High remittances shielding the rupee

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The rupee recovered on Thursday from a record low from the previous day because of lack of import payments, but dealers expect the local currency to remain under pressure. The rupee ended at 86.48/53 to the dollar, firmer than Wednesday’s close of 86.56/58. The rupee hit a record low of 86.58 on Wednesday. “The rupee was traded as high as 86.57 today,” said a dealer at a local bank.
Dealers said dollar payments are typically higher in July and August because of stronger oil demand and debt payments. As well as oil payments, the International Monetary Fund’s stalled aid programme to Pakistan is also weighing down the rupee. Foreign direct investment has also been falling, dropping 26.8 per cent in the 2010/11 fiscal year to $1.573 billion from $2.150 billion in the same period last year. But current account surplus gives the country some sense of financial security though analysts said it might not last for much longer.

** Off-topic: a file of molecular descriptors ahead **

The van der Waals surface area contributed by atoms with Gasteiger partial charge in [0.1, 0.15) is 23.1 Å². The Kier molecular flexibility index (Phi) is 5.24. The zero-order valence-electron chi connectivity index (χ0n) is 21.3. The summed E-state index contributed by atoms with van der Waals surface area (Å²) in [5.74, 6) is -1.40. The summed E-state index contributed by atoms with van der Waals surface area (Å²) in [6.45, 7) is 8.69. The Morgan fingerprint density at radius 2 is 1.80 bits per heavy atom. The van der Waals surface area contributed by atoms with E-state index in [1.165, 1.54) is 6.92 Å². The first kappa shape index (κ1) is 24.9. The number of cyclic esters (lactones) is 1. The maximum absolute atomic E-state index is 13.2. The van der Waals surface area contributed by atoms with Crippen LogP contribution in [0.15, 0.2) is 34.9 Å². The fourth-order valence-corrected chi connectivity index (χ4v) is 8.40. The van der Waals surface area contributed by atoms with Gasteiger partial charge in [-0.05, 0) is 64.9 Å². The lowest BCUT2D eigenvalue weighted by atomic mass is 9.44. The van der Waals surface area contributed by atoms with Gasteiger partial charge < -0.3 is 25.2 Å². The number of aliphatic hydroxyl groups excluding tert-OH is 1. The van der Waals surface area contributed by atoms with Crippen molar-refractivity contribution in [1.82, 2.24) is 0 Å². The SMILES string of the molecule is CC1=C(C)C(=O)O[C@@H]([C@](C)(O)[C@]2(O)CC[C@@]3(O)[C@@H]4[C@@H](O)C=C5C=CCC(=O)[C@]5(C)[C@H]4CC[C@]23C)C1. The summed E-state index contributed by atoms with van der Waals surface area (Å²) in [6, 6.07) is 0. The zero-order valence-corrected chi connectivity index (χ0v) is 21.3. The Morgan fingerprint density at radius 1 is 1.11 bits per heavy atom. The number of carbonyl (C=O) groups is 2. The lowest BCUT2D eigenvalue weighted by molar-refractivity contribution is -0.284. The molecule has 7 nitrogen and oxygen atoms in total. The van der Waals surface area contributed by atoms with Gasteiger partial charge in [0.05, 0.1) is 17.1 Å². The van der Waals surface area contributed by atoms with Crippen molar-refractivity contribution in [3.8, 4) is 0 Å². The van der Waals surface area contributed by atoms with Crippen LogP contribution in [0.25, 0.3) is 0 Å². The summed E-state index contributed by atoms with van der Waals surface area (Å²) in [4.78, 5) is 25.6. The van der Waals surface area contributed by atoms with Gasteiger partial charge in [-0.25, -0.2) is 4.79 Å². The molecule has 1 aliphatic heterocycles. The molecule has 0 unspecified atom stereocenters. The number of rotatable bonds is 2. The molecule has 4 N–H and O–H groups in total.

For the 2010/11 fiscal year the government posted a provisional current account surplus of $542 million, the first full-year surplus after seven years of deficits. However, dealers said increased remittances from Pakistanis working abroad supported the rupee and shielding the currency from a sharp fall. According to official data, remittances rose to a record $11.2 billion in the 2010/11 fiscal year, an increase of 25.77 percent from the previous year.